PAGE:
In his two most notable television roles, Sheriff Seth Bullock on Deadwood and Justified’s Marshal Raylan Givens, Timothy Olyphant brings order, often with his fists, to wild, lawless territories. He also sends heterosexual male heartbeats racing. Seriously, this guy is man-crush material (and the ladies don’t mind him either). Which is why he is ideal as ace salesman Danny Cordray: Olyphant will make everyone go topsy-turvy, which is a good thing for this relatively drama-free season of The Office.
Last night’s opening involved Oscar showing off his Lance Armstrong–model bicycle, which prompted Kelly to comment, “I’m on Sheryl Crow’s side in this whole thing, so I feel really weird right now.” We can never get enough Kelly, and score, because this episode was written by Mindy Kaling.
Next up: the nitty-gritty of the Scranton paper-sales racket. Dwight and Jim are headed out on a call to meet with Steve Nash of Frame Select. Not the Steve Nash, Jim says. Dwight has never heard of the Phoenix Suns point guard so he takes a swipe at Jim for being “Mr. Jock Hipster,” which is actually a pretty good description of John Krasinski.
Once inside Frame Select, Jim catches sight of Danny Cordray, so Dwight attempts to intimidate him by storming into the lobby, shouting, “So she said, ‘That’s the biggest penis I’ve ever seen!’” And just when you think, “Really, a dick joke?” he continues: “And I said, ‘I know, that’s why I brought you to the Penis Museum, where tickets are one thousand dollars!’” In his mind, having cash to blow at a Penis Museum is way more impressive than the appendage itself. Huh. Is Dwight making sense for once? Nevertheless, his mind games and a late-inning save by Michael Scott can’t stop Danny from doing what he apparently does best: stealing Dunder Mifflin’s clients. Michael is shocked that his return to the sales game wasn’t enough to close the deal (“It’s like if Michael Phelps came out of retirement, jumped in a pool, belly-flopped, and drowned.”)
Danny is in everyone’s head now, especially Jim’s when he finds out that Danny and Pam went on a few dates four years ago. She says he never called her back, later on he says the opposite — we know how this will eventually end, but if Olyphant’s run on The Office can spice up their relationship, mission accomplished.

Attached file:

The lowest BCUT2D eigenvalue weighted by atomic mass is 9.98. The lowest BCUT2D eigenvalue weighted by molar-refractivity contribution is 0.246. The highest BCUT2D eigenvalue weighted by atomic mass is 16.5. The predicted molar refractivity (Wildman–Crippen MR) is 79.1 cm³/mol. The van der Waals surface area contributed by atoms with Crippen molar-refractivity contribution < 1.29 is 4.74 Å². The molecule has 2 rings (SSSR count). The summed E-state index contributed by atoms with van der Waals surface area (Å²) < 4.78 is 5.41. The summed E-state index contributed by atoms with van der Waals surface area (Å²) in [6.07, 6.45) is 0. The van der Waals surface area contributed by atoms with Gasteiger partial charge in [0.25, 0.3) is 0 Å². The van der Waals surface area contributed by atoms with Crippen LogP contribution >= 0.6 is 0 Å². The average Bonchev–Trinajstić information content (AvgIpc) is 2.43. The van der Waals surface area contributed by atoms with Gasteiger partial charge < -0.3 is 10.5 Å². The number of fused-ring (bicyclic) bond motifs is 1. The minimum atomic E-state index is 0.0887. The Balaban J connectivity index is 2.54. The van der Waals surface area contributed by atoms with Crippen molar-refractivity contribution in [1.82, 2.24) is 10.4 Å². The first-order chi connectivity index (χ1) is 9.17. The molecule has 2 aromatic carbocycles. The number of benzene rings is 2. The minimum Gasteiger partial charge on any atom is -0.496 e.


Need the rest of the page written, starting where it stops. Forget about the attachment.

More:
To quiet this menace, Dwight hatches a plan. He, Jim, and Michael will figure out how Danny is able to sweet-talk their clients by setting up a fake company in Dwight’s office complex, which is conveniently wired with surveillance cameras. Casting man-eater Meredith as the boss and giving her the surname “Van Helsing” (“Van Helsing was a respected professor before he was a vampire killer,” snaps Dwight), the three of them survey the action from the other side of the wall. “It’s a stinger,” insists Michael, botching a reference to the Paul Newman–Robert Redford movie.
Across the office, another power trio is blossoming. Inspired by the news that his old Here Comes Treble a cappella group rival “Broccoli” Rob has recorded a milk commercial with Phish’s Trey Anastasio, Andy decides to stop neglecting his “artsy, musical” side and forms a band with Daryl and Kevin. Andy thinks their first song, sung from the perspective of a young girl and addressed to the president, is the kind of anthem figure skaters might perform to. Ryan disagrees: “I don’t think they usually skate to such … bad songs.”
Faced with the prospect of Meredith putting the moves on Danny while Oscar pretends to clean her office (some unfortunate stereotyping in this scene that wasn’t funny enough to be excusable), Michael ends the charade. An incredulous Danny tries to leave, and when Michael prevents him from exiting the office we get a little taste of that classic Olyphant machismo: “I swear to God, I’m going to hit you.” Shockingly, Michael convinces Danny to come aboard as a traveling rep by asking him, “Do you want your life to be better, or to be worse, or to stay the same?” Danny accepts Michael’s offer, much to the consternation of the existing sales staff and the profane excitement of Kelly, who is chided by Michael for her catcalling (“This is not some sort of construction site or all of Italy, where you just go around treating people like meat”).
With a minor uprising in the sales department on his hands, Michael asks his reps the very same question he posed to Danny. They answer, in unison, “the same.” What follows is one of the few examples in the show’s history of Michael Scott actually running an office with efficiency and confidence: “I’m not going to exclude good people from our staff simply because they are threatening to you.”
So, watch out, Mr. Jock Hipster. There’s a new sheriff in town. (Sorry, we had to.)